Mumbai’s SIMI and LeT networks developed in 2001, according to one arrested SIMI cadre who had confessed during his interrogation that LeT was using SIMI men not just in Mumbai but all over Maharashtra state. SIMI was behind a number of blasts in Maharashtra following the ban imposed on them in 2001. The city of Aurangabad, Gulbarga and Nasik in Maharashtra, and Kanpur and Lucknow in Uttar Pradesh have been major centers of activity for SIMI and LeT sleeper cells. Several LeT and SIMI cells were unearthed during raids at various places in Aurangabad, Nasik and Nagpur during the last couple of months. Police rounded up more than 20 activists affiliated with SIMI in the central Indian town of Bhopal in the aftermath of the Mumbai blasts (PTI, July 21). The terror trail even reached India’s northeastern state of Tripura where 19 members of Tablighi Jamaat, who were allegedly on their way to neighboring Bangladesh, were interrogated (DNA, July 21).
Presently, it is recognized that terrorist outfits previously operating in India’s northern state of Jammu and Kashmir are now moving out of the state, with SIMI cadres helping in the operations and providing safe hideouts across India. They have been executing sporadic attacks on critical infrastructure in Maharashtra, Gujarat, Rajasthan, Uttar Pradesh, Andhra Pradesh and Tamil Nadu. Mumbai police unearthed a strong LeT link in Mumbai in January. Three suspected LeT operatives identified as Khurshid Ahmed Lone, Arshad Ghani and Mohammed Ramzan Qazi from Nagpada in south Mumbai were arrested with arms and material used for manufacturing explosives. Police later confirmed that they were in the process of establishing contacts and developing a terrorist cell in Mumbai (The Tribune, January 7). Later that month, Mumbai police again raided a suspected LeT hideout and arrested Mushiruddin Salauddin Siddiqui and Manzoor Mahmood Ansari with a large cache of arms and some high-grade explosives along with maps of Maharashtra, Mumbai and Manali. One of them confessed to having undergone a 22-day bomb-making training course in Pakistan.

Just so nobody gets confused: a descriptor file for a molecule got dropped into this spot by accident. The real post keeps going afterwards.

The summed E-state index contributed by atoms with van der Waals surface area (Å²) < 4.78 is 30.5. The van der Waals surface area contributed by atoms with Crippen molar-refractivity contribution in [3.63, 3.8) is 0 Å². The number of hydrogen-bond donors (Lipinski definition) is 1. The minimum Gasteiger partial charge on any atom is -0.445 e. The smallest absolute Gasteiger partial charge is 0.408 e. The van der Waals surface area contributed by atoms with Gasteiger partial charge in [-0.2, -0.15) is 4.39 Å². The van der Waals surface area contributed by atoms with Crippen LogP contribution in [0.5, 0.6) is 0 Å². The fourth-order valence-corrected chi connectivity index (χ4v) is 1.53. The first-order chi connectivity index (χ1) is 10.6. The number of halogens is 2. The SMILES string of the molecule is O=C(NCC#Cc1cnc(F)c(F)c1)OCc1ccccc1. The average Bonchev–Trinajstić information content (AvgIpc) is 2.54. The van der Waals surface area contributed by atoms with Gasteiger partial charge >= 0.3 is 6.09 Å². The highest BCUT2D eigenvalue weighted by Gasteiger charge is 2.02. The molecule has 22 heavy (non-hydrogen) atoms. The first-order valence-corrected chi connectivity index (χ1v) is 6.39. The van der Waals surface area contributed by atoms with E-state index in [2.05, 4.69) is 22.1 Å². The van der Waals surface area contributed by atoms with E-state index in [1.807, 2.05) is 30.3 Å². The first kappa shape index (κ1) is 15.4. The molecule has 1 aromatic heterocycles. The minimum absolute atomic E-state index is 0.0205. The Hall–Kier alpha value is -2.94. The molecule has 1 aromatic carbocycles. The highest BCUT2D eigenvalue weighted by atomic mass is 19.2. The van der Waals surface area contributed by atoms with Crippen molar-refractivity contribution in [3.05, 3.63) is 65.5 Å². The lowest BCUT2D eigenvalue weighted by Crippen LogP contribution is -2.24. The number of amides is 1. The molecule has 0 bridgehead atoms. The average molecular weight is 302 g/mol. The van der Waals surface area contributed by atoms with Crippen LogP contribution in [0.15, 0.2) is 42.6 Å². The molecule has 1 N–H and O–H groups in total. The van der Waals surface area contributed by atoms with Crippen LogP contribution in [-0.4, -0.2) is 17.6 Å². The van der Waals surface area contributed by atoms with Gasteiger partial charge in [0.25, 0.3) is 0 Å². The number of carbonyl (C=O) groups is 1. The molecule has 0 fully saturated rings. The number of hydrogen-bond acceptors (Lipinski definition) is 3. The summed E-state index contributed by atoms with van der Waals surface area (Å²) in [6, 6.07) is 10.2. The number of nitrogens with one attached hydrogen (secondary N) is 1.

In the past, SIMI’s hand was visible in the February 10 Ahmedabad railway station blast and in the July 28, 2005 Shramjeevi train explosion that killed some 12 people and injured more than 50 passengers. The radical student outfit was also behind the Sabarmati Express bomb blast in 2000 that killed some 11 people (Terrorism Monitor, April 6). In December 1993, a country-wide attack targeting railways in India was also carried out by suspected SIMI cadres in collusion with organized criminal gangs at Hyderabad, Indergarh, Surat, Lucknow and Gulbarga.
The security agencies have been rounding up suspects now that the threat from terrorist networks is affecting all regions in India. There are even indications that at least three terrorist groups coordinated their involvement in the July 11 attacks. Al-Qaeda’s presence has even been reported in the media in the aftermath of the Mumbai blasts, although authorities quickly labeled the claim as a “hoax” (Terrorism Focus, July 18). As the investigation intensifies and zeroes in on SIMI and LeT, the fear of similar terrorist attacks targeting the public transportation system and critical infrastructure in India looms on the horizon.